There are many other methods that are used for transfecting cells in culture. These include:
- Cationic lipid mediated (as mentioned by user137)
- Calcium Phosphate mediated transfection
- Biolistic methods
Newer techniques include optical transfection (using lasers to bore a hole through membrane) and impalefection (using nanotubes). Wikipedia page on transfection nicely summarizes these techniques.
Induced pluripotent stem cells can be cultured from a patient, transformed using the plasmid and transplanted back to the tissue where it can replace the old cells with "corrected" cells.
There is another somewhat recent technique called in-vivo electroporation using which Nucleic Acid can be delivered directly in to the desired tissue.
However, to fix a mutation or introduce a transgene, just transfection is not enough; you have to make sure that the desired gene is inserted in the chromosome at the right location. Faulty gene can be replaced by the transfected functional gene via homologous recombination(HR), but rates of recombination are generally very low. Targeted gene insertion methods using genome editing tools such as Zinc-Finger Nuclease (ZFN), TALEN, and Crispr-Cas can increase this rate by introducing a break in the DNA at that region; this causes DNA repair systems to "repair" the break using HR.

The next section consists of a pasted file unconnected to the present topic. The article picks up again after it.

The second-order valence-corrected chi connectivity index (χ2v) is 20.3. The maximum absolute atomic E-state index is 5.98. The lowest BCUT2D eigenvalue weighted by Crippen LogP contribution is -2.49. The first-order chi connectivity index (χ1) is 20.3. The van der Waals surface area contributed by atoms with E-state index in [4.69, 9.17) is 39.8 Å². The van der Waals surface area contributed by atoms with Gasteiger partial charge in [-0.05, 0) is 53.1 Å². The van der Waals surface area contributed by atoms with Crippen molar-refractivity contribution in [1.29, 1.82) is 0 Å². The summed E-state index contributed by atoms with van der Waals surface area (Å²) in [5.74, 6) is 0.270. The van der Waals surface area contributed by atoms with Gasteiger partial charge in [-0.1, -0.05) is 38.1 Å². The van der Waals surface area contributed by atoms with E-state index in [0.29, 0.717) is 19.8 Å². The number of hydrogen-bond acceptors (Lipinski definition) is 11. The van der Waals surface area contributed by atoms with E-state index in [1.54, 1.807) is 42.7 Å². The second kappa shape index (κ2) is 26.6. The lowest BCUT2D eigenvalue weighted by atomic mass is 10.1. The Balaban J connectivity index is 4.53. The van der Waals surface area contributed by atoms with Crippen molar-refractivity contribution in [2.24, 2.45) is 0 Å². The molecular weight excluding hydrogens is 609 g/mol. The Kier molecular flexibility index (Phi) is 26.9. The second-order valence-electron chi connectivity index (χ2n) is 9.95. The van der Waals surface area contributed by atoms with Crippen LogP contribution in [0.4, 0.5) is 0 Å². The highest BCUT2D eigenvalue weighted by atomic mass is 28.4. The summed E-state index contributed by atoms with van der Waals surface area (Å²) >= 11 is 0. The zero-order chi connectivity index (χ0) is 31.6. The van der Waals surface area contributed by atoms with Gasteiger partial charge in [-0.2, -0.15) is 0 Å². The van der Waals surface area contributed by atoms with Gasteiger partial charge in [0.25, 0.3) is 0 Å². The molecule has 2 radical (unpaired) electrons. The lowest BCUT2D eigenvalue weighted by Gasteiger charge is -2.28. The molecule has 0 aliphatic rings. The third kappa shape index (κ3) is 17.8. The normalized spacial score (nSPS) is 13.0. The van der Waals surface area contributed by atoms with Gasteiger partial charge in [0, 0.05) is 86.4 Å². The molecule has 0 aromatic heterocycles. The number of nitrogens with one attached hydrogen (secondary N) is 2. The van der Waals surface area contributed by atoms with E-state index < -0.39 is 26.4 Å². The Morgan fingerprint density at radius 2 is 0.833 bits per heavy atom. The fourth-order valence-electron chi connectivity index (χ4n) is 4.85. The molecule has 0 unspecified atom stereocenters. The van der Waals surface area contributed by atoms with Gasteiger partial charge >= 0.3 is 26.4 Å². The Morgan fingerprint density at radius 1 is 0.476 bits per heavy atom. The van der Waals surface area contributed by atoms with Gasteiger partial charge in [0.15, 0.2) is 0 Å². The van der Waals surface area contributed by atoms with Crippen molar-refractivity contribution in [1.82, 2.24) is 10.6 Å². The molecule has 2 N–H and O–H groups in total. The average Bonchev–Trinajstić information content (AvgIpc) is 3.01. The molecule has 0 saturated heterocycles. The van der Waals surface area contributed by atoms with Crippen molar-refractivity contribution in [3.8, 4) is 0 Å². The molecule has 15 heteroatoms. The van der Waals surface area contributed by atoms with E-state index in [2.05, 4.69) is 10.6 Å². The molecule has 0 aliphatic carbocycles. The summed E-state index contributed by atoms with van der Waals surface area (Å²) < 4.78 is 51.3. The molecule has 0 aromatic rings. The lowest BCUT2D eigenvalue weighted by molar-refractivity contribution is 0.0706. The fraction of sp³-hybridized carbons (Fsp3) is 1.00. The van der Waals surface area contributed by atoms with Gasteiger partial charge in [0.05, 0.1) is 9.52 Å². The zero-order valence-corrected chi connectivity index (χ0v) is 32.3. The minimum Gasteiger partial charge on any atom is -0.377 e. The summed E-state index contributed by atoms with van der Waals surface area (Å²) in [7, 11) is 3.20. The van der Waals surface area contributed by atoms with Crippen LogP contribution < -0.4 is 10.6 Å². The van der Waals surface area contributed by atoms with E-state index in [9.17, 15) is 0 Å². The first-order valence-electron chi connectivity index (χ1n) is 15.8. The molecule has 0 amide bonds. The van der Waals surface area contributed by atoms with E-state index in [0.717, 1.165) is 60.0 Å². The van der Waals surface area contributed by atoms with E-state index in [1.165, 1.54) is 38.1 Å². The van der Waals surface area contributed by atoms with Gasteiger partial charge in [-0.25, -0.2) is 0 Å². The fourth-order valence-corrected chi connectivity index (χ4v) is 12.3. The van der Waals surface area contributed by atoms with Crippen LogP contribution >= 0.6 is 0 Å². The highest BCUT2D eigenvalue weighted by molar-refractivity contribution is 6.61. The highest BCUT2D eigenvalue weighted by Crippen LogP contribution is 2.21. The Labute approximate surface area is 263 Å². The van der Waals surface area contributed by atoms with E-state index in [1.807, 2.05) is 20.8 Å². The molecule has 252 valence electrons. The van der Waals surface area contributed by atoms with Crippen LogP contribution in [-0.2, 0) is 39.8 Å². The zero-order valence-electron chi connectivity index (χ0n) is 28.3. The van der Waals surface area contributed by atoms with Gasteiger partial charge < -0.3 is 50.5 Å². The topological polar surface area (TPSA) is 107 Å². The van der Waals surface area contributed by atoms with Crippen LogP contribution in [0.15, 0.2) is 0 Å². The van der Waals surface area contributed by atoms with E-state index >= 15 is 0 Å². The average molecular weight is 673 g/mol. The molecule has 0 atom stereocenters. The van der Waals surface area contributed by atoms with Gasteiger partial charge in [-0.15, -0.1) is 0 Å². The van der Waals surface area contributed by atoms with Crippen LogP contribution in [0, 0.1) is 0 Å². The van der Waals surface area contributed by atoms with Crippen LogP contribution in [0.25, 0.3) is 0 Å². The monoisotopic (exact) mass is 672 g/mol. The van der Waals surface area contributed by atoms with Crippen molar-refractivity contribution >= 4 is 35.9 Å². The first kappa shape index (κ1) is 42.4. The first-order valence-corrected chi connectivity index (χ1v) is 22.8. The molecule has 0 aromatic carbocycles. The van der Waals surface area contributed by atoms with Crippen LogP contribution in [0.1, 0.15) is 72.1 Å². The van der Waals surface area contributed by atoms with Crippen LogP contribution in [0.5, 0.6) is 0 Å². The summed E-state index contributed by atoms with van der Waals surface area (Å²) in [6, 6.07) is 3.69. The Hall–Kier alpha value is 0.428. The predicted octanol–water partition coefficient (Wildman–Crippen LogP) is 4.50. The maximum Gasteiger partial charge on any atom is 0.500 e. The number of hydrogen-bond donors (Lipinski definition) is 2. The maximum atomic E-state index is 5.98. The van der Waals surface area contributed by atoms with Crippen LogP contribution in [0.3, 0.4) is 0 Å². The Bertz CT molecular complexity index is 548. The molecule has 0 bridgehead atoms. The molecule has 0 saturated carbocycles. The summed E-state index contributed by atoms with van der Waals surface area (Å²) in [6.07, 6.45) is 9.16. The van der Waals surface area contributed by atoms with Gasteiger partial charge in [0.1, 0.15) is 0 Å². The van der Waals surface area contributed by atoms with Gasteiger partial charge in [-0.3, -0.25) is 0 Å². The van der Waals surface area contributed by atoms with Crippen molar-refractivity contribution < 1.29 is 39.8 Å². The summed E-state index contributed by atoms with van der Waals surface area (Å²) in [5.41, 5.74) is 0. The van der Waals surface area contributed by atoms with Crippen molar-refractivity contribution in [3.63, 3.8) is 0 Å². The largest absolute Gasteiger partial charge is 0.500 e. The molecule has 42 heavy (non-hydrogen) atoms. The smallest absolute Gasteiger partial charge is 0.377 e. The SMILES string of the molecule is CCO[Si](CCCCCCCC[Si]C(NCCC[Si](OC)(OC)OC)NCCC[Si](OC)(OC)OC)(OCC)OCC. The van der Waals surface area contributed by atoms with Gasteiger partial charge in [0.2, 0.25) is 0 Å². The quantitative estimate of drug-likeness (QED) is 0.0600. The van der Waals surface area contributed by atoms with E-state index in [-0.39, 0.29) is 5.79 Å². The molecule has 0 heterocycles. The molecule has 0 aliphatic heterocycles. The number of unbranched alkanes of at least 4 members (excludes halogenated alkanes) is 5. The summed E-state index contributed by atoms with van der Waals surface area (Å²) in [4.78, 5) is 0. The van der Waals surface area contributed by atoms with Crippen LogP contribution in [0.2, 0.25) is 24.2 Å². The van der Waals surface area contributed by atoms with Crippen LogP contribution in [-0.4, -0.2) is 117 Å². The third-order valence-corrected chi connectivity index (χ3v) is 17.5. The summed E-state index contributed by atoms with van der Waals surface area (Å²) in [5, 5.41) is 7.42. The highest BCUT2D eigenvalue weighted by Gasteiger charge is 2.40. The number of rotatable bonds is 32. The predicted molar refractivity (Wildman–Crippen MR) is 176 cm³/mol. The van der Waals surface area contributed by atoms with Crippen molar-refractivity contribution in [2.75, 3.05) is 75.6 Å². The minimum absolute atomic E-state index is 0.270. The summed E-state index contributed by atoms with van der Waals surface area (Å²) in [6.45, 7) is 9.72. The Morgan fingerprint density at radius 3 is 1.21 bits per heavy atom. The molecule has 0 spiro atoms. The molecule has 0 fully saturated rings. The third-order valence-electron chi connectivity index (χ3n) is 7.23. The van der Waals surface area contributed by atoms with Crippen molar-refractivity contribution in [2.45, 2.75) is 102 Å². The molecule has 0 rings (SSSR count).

There is another type of DNA repair system called NHEJ (Non-Homologous End Joining), and this is not what we are interested in. NHEJ can, in fact cause mutation through indels. Presence of the transfected DNA would shift the preference towards HR, however it has also been shown that different stages of cell cycle have different preference towards HR and NHEJ (cant find the reference as of now but I am sure about it because I was thinking at some point of time, to work on this).
Having said that, I would add that it is essential to screen the cells to see if the gene is incorporated or not. If some optimal protocol is devised then one can proceed to in-vivo electroporation.